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Inside Security (Oct 28th, 2016)

David’s Take
I was inspired by the tale of the top 15 security researchers, all of whom happen to be under 15 years old. The latest attack on industrial control software made by Schneider Electric is worth reading, along with why a 3D-printed hand can be both good and bad for biometric readers. Plus some new products to help improve your security posture.

-- David Strom, editor of Inside Security
Threat of the week: Schneider Electric Unity Pro

A major vulnerability in popular industrial control management software called Unity Pro has been found. The flaw allows hackers to remotely execute code on various industrial networks, using an exploit in Windows PCs that run the control software.  The attacker needs to create a large project file with enough random binary control code, and then replace this code with a malicious payload. The attacker also needs to overcome several checksum calculations. Those of you familiar with how Stuxnet operated will see similarities.
In response to the issue, Schneider acknowledged the problem and released a patch for the Unity Pro software that fixes the vulnerability.  Last year, Schneider Electric reported a number of vulnerabilities affecting other control modules, as documented by Threatpost.  – INDEGY BLOG
New products
AvailabilityGuard v7.2 features a new infrastructure resiliency report, providing IT executives with one-click visibility to server and network downtime and data loss risks. The tool examines best practices and configuration issues along with single points of failure. Pricing is based on size of the environment ranging from a free one-time health check to $2,000 per server for an annual subscription. – CONTINUITY SOFTWARE

Here is a free tool to uncover malware. Called Forensic Analysis, it examines all your PC’s files to find previously undetected malware. The service is also part of a paid Default Deny Platform sold by the company.  -- COMODO  (reg. req.)
There have been so many Adobe Flash patches they deserve their own category here (*Yet Another Adobe Flash Patch). Since October 2015, there have been 16 such updates. This week’s patch fixes what is called use-after-free errors, something commonly observed on numerous software products. Users are advised to upgrade to Flash Player on Windows and Mac and to version on Linux.  -– DARK READING
Methods and tools
This is the story of a little-known New Zealand company called Endace and what they have been working on. They are one of the key technologies behind the UK’s GCHQ scooping up private emails and other online traffic, and is well worth reading. The company is mentioned in one of the Snowden documents.  – THE INTERCEPT

The Sednit gang, also known as APT28, Fancy Bear, Pawn Storm and Sofacy, have developed sophisticated attack tools that have targeted high-profile organizations (such as the DNC hack earlier this year) and individuals. Here is a discussion of how these tools work.WE LIVE SECURITY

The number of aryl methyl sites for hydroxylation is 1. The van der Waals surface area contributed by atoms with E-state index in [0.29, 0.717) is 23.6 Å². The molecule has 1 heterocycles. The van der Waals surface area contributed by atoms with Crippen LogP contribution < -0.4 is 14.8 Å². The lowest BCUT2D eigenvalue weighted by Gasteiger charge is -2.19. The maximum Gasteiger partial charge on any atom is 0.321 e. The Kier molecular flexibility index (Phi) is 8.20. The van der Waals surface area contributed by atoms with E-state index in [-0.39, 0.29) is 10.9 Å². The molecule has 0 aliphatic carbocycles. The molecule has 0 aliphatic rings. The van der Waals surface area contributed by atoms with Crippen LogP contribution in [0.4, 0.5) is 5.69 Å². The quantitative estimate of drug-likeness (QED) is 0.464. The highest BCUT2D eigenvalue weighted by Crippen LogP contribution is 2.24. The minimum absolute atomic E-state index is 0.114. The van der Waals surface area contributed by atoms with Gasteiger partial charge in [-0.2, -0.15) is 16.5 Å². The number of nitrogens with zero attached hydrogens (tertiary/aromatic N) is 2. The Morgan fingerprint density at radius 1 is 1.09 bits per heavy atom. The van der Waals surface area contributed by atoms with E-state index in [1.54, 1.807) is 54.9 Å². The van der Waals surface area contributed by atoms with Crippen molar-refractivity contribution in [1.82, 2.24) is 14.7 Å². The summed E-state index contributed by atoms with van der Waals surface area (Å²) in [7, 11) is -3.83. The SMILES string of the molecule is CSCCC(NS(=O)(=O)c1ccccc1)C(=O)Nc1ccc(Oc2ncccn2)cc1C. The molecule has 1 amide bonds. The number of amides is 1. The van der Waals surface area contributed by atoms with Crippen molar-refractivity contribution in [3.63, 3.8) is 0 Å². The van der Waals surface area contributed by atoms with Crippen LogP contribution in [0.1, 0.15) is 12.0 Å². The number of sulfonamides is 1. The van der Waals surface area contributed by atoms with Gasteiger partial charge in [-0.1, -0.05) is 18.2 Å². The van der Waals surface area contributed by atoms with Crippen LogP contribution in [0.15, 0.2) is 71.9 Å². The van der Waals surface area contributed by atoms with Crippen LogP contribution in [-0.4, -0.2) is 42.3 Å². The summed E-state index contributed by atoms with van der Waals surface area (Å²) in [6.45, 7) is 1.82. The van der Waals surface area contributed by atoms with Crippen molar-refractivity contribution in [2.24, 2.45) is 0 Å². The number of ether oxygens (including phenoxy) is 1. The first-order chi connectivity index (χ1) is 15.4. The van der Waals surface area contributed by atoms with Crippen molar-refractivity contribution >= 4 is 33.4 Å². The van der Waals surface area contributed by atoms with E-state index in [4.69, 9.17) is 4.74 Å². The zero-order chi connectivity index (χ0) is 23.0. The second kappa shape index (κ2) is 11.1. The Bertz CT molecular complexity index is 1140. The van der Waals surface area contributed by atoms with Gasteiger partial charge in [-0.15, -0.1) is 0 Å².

A wonderful story of meeting 15 rising cybersecurity stars who are under 15 years old from across the US. These aren’t script kiddies: some have been responsible for finding big bugs, mobile zero day exploits and other major vulnerabilities. All the stories are pretty amazing, made even more so considering their ages. -- PASSCODE

Researchers at Michigan State University say they’re able to 3D print a full hand, complete with fingerprints on all 10 fingers. Their goal is more legit than nefarious: to standardize the calibration of fingerprint scanners in airport immigration, police departments, banks and more. The paper talks about how ordinary 2D copies can’t adequately simulate how users interact with the readers. The same researchers were able to unlock a murder victim’s phone by cloning one finger earlier this year. -- NEXTGOV

ZapFraud has been awarded a patent that addresses how to manage increasingly sophisticated email attacks using a hybrid approach that combines machine learning and fraud expert systems with human intervention. The technology provides intelligent escalation when automated detection identifies undetermined or high-risk cases. The company sells a Fraud Firewall that implements this notion. -- MARKETWIRED
CTOs are warming up to implementing microservices, or so they say. Many enterprises have accepted that cloud strategies are now a must and that microservices could be a steppingstone to cloud computing, moving small pieces to the cloud gradually, building in useful APIs and obtaining a quick ROI. – THE NEW STACK

It is time for security predictions for next year, and early out of the gate are those from CheckPoint, based on their recent security report. Mobile attacks and industrial IoT sources are growing, and  ransomware and DDoS attacks are happening more frequently. In case you didn’t know, the days of signature-based antivirus being enough to screen out malware are long gone.  -- CHECKPOINT BLOG

Can you name the only global social network not banned in China? It’s LinkedIn, which agreed to cooperate with the Chinese government and remove controversial content. Now LinkedIn might be in trouble in neighboring Russia, which has a law that went into effect last year that requires networks to keep data on Russian users inside the country. Many tech companies have moved servers to Russia to comply, but some such as Facebook and Microsoft haven’t. Now Russian officials are going after LinkedIn as a first test case and are seeking a court order to compel them to have local servers. A decision is expected in the next few weeks. – THE HACKER NEWS
Just for fun
A great animated GIF about teamwork that is quite telling. -- ROBBOMB (NSFW)

 Follow this threat on Facebook on funny WiFi access point names, including Wu Tan Lan, Tell My Wifi Love her, Ashly Madison's hack proof Wifi, and A LAN Down Under -- KEVIN WELLS
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